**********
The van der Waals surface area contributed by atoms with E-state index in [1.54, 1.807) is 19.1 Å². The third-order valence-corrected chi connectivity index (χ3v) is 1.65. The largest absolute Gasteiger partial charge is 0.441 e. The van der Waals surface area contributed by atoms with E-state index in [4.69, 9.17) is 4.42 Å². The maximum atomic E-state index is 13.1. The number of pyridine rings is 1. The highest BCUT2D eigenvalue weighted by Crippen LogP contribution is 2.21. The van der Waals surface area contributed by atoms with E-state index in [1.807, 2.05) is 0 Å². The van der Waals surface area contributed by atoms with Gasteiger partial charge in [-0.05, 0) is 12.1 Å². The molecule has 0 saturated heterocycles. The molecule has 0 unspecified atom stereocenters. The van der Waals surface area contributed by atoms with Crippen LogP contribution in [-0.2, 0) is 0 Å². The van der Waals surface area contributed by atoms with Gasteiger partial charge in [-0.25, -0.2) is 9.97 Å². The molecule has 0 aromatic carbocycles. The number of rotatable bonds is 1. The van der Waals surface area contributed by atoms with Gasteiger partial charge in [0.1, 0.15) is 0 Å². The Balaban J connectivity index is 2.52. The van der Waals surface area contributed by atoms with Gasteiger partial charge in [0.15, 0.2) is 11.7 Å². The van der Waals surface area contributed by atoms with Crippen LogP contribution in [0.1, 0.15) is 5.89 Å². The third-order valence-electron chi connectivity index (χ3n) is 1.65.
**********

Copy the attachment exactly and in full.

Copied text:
The van der Waals surface area contributed by atoms with E-state index in [1.54, 1.807) is 19.1 Å². The third-order valence-corrected chi connectivity index (χ3v) is 1.65. The largest absolute Gasteiger partial charge is 0.441 e. The van der Waals surface area contributed by atoms with E-state index in [4.69, 9.17) is 4.42 Å². The maximum atomic E-state index is 13.1. The number of pyridine rings is 1. The highest BCUT2D eigenvalue weighted by Crippen LogP contribution is 2.21. The van der Waals surface area contributed by atoms with E-state index in [1.807, 2.05) is 0 Å². The van der Waals surface area contributed by atoms with Gasteiger partial charge in [-0.05, 0) is 12.1 Å². The molecule has 0 saturated heterocycles. The molecule has 0 unspecified atom stereocenters. The van der Waals surface area contributed by atoms with Crippen LogP contribution in [-0.2, 0) is 0 Å². The van der Waals surface area contributed by atoms with Gasteiger partial charge in [-0.25, -0.2) is 9.97 Å². The molecule has 0 aromatic carbocycles. The number of rotatable bonds is 1. The van der Waals surface area contributed by atoms with Gasteiger partial charge in [0.1, 0.15) is 0 Å². The Balaban J connectivity index is 2.52. The van der Waals surface area contributed by atoms with Gasteiger partial charge in [0.15, 0.2) is 11.7 Å². The van der Waals surface area contributed by atoms with Crippen LogP contribution in [0.1, 0.15) is 5.89 Å². The third-order valence-electron chi connectivity index (χ3n) is 1.65.